BBQ Pulled Pork

Pulled pork is a BBQ staple that is really difficult to mess up. Originating in the South, it is made from either pork shoulder or pork butt. It is typically slowed smoked over wood, but it can easily be cooked in your kitchen oven as well.


  • About 7lbs of Pork Shoulder or Pork Butt
  • 1 to 1 1/2 CUPS of Chupacabra Seasoning
  • 1/2 CUP Brown Sugar
  • 1 CUP Apple Juice
  • Salt & Pepper to taste

In the Smoker

Fire up your smoker to about 225°F to 250°F and mix together the Chupacabra seasoning and brown sugar in a small bowl. Unwrap the pork and pat dry with a paper towel. This will help the seasoning stick.

Coat the pork thoroughly with the Chupacabra mixture, taking time to make sure all sides are covered. Prepare a meat injector with the apple juice and inject the pork.

Place the pork in the smoker and smoke on indirect heat for 7 hours uncovered. Then remove the pork from the smoker and wrap in aluminium foil or butcher paper, and smoke for an additional 5-8 hours

The pork should reach an internal temperature of 160°F and the bone should be loose enough to easily pull it from the meat. Salt and pepper to taste.

Now that the meat is cooked, let it rest for about 15 minutes before you start to shred, or “pull” it. Simply place the pork into a large serving dish and while wearing gloves, press the top of the meat with the palm of your hand. The meat should collapse under the weight of your hand and fall apart. Use your fingers, bear paws, or a fork to help separate any larger pieces.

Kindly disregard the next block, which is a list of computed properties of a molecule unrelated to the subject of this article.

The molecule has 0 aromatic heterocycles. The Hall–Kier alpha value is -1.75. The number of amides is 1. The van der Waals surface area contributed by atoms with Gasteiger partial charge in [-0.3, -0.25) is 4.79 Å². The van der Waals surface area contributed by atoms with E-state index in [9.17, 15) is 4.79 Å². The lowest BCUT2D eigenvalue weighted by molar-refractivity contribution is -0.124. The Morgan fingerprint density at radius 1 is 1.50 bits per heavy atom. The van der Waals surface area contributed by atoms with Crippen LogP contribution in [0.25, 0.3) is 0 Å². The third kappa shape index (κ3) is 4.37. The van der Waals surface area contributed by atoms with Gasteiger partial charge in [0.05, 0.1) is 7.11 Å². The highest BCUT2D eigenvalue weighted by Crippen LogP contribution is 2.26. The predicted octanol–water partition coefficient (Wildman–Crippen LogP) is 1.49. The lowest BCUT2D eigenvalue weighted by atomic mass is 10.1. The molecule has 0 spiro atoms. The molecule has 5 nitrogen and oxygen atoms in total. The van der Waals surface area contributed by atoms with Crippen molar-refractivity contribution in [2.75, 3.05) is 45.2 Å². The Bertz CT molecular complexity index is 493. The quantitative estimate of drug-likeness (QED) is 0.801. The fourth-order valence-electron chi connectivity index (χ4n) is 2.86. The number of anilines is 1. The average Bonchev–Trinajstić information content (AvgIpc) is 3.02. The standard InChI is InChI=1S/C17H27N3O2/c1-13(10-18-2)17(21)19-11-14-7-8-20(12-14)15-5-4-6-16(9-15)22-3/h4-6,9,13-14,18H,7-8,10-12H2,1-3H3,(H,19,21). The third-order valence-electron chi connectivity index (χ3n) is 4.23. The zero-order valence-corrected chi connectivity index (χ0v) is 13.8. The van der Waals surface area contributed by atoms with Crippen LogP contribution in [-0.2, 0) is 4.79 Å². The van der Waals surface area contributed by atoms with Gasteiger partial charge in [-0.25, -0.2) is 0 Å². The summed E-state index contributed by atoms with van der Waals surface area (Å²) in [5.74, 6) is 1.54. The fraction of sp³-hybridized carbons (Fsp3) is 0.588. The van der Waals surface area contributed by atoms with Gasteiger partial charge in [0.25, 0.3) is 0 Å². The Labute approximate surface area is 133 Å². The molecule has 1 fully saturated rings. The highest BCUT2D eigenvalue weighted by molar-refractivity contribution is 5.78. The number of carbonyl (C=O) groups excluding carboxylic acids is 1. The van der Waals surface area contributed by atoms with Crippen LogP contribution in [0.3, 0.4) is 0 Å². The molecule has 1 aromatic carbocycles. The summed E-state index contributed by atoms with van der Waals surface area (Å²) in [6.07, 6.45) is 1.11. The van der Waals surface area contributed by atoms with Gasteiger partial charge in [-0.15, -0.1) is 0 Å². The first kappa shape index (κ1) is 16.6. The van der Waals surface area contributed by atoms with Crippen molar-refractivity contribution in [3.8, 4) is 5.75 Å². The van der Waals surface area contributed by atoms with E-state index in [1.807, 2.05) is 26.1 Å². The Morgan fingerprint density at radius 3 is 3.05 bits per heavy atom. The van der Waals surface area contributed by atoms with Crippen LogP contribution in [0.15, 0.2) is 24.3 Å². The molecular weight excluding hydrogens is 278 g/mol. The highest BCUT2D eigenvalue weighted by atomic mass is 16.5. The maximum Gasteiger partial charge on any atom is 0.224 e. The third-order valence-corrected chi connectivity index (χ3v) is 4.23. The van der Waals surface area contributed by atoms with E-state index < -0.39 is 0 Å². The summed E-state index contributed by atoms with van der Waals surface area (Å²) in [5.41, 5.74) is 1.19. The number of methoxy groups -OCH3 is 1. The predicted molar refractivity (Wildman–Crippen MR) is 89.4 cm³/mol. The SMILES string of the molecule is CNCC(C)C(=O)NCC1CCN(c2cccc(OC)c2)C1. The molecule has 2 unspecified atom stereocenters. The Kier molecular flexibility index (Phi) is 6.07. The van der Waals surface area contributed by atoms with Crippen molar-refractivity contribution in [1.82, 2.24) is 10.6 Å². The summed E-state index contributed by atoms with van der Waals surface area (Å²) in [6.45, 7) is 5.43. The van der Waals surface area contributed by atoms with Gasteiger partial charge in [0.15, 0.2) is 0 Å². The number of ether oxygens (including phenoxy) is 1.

Serve on it’s own, or on a bun with some yummy coleslaw.

In the Kitchen

Follow the same directions as above, but place the pork in a small roasting pan coated with PAM cooking spray. Insert an oven-safe thermometer in the pork to monitor the internal temperature, and don’t forget to take the pork out and wrap it about halfway through.

Dog Tired Tips

  • If you accidentally overcook the pork, add the drippings, or apple juice back into the meat when pulling it. BBQ sauce can help remedy this issue as well.
  • Don’t wait for your meat to cool down too much before pulling it. You’ll find that the pig will win that game of tug of war.
  • Don’t worry about buying fancy tools to pull your meat. If it’s cooked right, it’ll fall apart almost on its own.
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